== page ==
Nicolas Allemand

Music, game dev and emulation.

Hey !

Another try on my Game of Life simulation: this time, the goal was to make it a little better-looking. It was a great opportunity to get my hands on the wonderful shine library, and to work with tweening libraries (which I didn't use in the final version).

Get it here. :-)

LIFE2 screenshot Yay, shaders!

Today I stumbled upon a really cool wikipedia article which deals with a remarkable subject: quadtrees. As it says,

a quadtree is a tree data structure in which each internal node has four children.


Let me show you an example for you to visualize this:
Screenshot of a quadtree Each node has four children

The implementation is fairly simple, and I wanted to go a bit further. That's when I found koalastothemax. It is a quadtree implementation applied to an image : basically, for each child, you have to compute its colour, which is the average of all the image's pixels colours inside it.

Here's the result:
Screenshot a quadtree-based image
Another screenshot of a quadtree-base image

I wasn't very satisfied with my tinyLÖVEtemplate.
See, it was coupled, and too much of a pain to set up: I had to copy two folders and some files to get things to work. It required the middleclass library, and at last but not least; my project did not respect the Rule #2.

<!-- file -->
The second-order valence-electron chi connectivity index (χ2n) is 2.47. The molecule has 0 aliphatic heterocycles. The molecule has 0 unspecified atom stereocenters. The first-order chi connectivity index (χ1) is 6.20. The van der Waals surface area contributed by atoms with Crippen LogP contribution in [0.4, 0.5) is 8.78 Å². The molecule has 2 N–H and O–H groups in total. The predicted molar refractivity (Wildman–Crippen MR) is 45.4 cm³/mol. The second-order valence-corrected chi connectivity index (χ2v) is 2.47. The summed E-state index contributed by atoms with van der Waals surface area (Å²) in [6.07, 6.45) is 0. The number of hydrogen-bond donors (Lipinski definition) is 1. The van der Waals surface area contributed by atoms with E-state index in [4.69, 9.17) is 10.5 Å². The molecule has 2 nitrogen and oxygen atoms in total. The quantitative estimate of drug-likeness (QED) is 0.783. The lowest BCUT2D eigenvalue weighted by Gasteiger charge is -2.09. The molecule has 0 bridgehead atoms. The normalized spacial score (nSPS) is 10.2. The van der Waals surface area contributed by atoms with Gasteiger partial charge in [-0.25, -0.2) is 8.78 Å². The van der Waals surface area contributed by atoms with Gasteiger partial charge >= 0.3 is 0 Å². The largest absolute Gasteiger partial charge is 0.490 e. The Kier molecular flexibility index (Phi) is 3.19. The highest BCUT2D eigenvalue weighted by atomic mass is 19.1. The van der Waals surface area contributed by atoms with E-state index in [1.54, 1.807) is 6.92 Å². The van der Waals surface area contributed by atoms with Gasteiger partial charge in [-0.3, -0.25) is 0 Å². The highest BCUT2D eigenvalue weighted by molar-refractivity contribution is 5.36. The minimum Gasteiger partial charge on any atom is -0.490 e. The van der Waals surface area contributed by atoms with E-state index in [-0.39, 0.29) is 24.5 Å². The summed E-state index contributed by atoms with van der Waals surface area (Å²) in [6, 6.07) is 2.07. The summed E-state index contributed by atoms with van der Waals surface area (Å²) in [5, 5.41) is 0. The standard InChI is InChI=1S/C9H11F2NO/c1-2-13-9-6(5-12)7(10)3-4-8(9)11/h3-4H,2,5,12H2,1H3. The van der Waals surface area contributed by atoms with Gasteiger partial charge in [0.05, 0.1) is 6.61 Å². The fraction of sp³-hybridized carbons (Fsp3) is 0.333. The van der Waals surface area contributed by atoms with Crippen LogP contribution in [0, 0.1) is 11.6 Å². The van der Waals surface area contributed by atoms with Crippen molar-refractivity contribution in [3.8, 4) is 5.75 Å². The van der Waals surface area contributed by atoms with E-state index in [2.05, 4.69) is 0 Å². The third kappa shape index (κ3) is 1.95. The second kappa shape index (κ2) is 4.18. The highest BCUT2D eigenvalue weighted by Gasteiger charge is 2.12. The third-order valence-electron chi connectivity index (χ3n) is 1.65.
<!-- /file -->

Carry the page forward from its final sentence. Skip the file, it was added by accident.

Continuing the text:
Because of all these things, I decided to rewrite my template, with the hope of a cleaner code, more in the "Lua-way". And I am honestly happy with the result : everything is smaller and cleaner. :)

Grab it on github.

I've been playing around with the Conway's Game of Life recently. I've found its resulting patterns fascinating.
I am currently working on a LÖVE implementation. Everything works (including loading/saving grids), it just needs a little GUI to improve the user experience. Here's a screenshot :

Game of Life screenshot Little boxes all the same.

Yesterday, I released denver 1.0.0, a little library which creates sound samples that you can play with LÖVE.
More precisely, you can generate simple waveforms (triangle, sinus, square, sawtooth, and noise/pink noise/brown noise) at any frequency. Here is a basic example:

local denver = require 'denver'

function love.load()
    -- play a sinus of 1sec at 440Hz
    local sine = denver.get({waveform='sinus', frequency=440, length=1})

Check it out here!